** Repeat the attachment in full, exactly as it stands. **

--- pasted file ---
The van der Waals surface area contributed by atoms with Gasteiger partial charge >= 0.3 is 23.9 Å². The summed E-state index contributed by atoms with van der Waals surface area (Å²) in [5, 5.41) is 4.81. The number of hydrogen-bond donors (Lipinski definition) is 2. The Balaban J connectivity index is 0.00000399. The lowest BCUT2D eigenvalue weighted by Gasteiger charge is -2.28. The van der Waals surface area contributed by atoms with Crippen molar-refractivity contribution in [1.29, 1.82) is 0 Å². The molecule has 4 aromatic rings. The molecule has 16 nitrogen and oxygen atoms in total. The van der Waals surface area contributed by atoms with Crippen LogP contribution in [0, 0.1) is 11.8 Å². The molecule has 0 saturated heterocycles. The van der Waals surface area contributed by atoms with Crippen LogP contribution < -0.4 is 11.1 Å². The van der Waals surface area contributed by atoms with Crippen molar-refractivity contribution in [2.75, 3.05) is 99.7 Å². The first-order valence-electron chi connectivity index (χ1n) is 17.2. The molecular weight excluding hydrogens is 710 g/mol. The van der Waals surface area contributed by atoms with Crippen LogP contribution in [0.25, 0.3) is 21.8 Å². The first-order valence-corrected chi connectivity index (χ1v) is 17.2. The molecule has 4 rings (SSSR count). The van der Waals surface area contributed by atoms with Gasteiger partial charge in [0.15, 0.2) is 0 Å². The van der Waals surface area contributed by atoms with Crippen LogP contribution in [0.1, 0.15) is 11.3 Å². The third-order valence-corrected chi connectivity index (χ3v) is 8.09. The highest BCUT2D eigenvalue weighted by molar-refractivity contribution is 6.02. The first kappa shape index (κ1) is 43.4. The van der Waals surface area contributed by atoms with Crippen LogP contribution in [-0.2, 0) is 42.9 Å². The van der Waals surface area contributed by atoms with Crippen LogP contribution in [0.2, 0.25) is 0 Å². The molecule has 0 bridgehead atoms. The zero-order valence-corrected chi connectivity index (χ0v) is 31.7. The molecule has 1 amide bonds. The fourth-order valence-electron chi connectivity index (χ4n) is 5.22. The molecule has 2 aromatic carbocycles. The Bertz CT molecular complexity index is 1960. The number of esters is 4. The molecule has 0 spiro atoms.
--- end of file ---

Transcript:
The van der Waals surface area contributed by atoms with Gasteiger partial charge >= 0.3 is 23.9 Å². The summed E-state index contributed by atoms with van der Waals surface area (Å²) in [5, 5.41) is 4.81. The number of hydrogen-bond donors (Lipinski definition) is 2. The Balaban J connectivity index is 0.00000399. The lowest BCUT2D eigenvalue weighted by Gasteiger charge is -2.28. The van der Waals surface area contributed by atoms with Crippen molar-refractivity contribution in [1.29, 1.82) is 0 Å². The molecule has 4 aromatic rings. The molecule has 16 nitrogen and oxygen atoms in total. The van der Waals surface area contributed by atoms with Crippen LogP contribution in [0, 0.1) is 11.8 Å². The molecule has 0 saturated heterocycles. The van der Waals surface area contributed by atoms with Crippen LogP contribution < -0.4 is 11.1 Å². The van der Waals surface area contributed by atoms with Crippen molar-refractivity contribution in [2.75, 3.05) is 99.7 Å². The first-order valence-electron chi connectivity index (χ1n) is 17.2. The molecular weight excluding hydrogens is 710 g/mol. The van der Waals surface area contributed by atoms with Crippen LogP contribution in [0.25, 0.3) is 21.8 Å². The first-order valence-corrected chi connectivity index (χ1v) is 17.2. The molecule has 4 rings (SSSR count). The van der Waals surface area contributed by atoms with Gasteiger partial charge in [0.15, 0.2) is 0 Å². The van der Waals surface area contributed by atoms with Crippen LogP contribution in [0.1, 0.15) is 11.3 Å². The third-order valence-corrected chi connectivity index (χ3v) is 8.09. The highest BCUT2D eigenvalue weighted by molar-refractivity contribution is 6.02. The first kappa shape index (κ1) is 43.4. The van der Waals surface area contributed by atoms with Crippen LogP contribution in [-0.2, 0) is 42.9 Å². The van der Waals surface area contributed by atoms with Crippen LogP contribution in [0.2, 0.25) is 0 Å². The molecule has 0 bridgehead atoms. The zero-order valence-corrected chi connectivity index (χ0v) is 31.7. The molecule has 1 amide bonds. The fourth-order valence-electron chi connectivity index (χ4n) is 5.22. The molecule has 2 aromatic carbocycles. The Bertz CT molecular complexity index is 1960. The number of esters is 4. The molecule has 0 spiro atoms.